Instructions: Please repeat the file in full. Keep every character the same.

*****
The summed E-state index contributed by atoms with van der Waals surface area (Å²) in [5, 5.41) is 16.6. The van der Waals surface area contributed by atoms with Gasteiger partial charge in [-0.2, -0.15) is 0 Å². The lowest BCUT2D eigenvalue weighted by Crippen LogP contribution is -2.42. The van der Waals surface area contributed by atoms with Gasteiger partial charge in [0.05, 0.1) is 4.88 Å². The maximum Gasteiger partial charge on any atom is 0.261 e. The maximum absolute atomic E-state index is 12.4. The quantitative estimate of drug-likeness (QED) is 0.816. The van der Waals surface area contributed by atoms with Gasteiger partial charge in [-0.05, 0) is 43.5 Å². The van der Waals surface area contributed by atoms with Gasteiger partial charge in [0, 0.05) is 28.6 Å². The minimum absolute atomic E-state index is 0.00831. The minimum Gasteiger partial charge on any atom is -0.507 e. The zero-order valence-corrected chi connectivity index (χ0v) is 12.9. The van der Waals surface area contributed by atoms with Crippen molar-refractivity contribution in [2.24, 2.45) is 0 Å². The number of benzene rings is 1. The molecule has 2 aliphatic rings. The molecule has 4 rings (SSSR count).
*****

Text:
The summed E-state index contributed by atoms with van der Waals surface area (Å²) in [5, 5.41) is 16.6. The van der Waals surface area contributed by atoms with Gasteiger partial charge in [-0.2, -0.15) is 0 Å². The lowest BCUT2D eigenvalue weighted by Crippen LogP contribution is -2.42. The van der Waals surface area contributed by atoms with Gasteiger partial charge in [0.05, 0.1) is 4.88 Å². The maximum Gasteiger partial charge on any atom is 0.261 e. The maximum absolute atomic E-state index is 12.4. The quantitative estimate of drug-likeness (QED) is 0.816. The van der Waals surface area contributed by atoms with Gasteiger partial charge in [-0.05, 0) is 43.5 Å². The van der Waals surface area contributed by atoms with Gasteiger partial charge in [0, 0.05) is 28.6 Å². The minimum absolute atomic E-state index is 0.00831. The minimum Gasteiger partial charge on any atom is -0.507 e. The zero-order valence-corrected chi connectivity index (χ0v) is 12.9. The van der Waals surface area contributed by atoms with Crippen molar-refractivity contribution in [2.24, 2.45) is 0 Å². The number of benzene rings is 1. The molecule has 2 aliphatic rings. The molecule has 4 rings (SSSR count).